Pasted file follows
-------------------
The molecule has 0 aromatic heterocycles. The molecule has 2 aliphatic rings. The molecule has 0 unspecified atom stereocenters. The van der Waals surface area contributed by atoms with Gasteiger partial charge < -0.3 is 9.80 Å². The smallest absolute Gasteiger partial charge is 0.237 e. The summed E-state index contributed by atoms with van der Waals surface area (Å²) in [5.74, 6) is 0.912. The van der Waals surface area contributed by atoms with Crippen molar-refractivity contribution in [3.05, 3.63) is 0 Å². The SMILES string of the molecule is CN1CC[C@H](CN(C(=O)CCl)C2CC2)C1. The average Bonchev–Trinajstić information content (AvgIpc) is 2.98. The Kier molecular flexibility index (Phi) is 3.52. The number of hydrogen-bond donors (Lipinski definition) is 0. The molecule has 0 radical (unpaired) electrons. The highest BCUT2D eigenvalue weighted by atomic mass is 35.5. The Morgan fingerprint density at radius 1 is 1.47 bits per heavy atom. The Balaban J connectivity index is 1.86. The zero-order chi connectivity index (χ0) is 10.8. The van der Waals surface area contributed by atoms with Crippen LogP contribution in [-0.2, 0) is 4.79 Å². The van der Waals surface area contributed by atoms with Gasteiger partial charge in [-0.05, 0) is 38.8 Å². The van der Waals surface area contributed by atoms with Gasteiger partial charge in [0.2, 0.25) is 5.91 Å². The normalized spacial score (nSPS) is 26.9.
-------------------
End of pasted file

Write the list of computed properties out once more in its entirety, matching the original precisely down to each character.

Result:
The molecule has 0 aromatic heterocycles. The molecule has 2 aliphatic rings. The molecule has 0 unspecified atom stereocenters. The van der Waals surface area contributed by atoms with Gasteiger partial charge < -0.3 is 9.80 Å². The smallest absolute Gasteiger partial charge is 0.237 e. The summed E-state index contributed by atoms with van der Waals surface area (Å²) in [5.74, 6) is 0.912. The van der Waals surface area contributed by atoms with Crippen molar-refractivity contribution in [3.05, 3.63) is 0 Å². The SMILES string of the molecule is CN1CC[C@H](CN(C(=O)CCl)C2CC2)C1. The average Bonchev–Trinajstić information content (AvgIpc) is 2.98. The Kier molecular flexibility index (Phi) is 3.52. The number of hydrogen-bond donors (Lipinski definition) is 0. The molecule has 0 radical (unpaired) electrons. The highest BCUT2D eigenvalue weighted by atomic mass is 35.5. The Morgan fingerprint density at radius 1 is 1.47 bits per heavy atom. The Balaban J connectivity index is 1.86. The zero-order chi connectivity index (χ0) is 10.8. The van der Waals surface area contributed by atoms with Crippen LogP contribution in [-0.2, 0) is 4.79 Å². The van der Waals surface area contributed by atoms with Gasteiger partial charge in [-0.05, 0) is 38.8 Å². The van der Waals surface area contributed by atoms with Gasteiger partial charge in [0.2, 0.25) is 5.91 Å². The normalized spacial score (nSPS) is 26.9.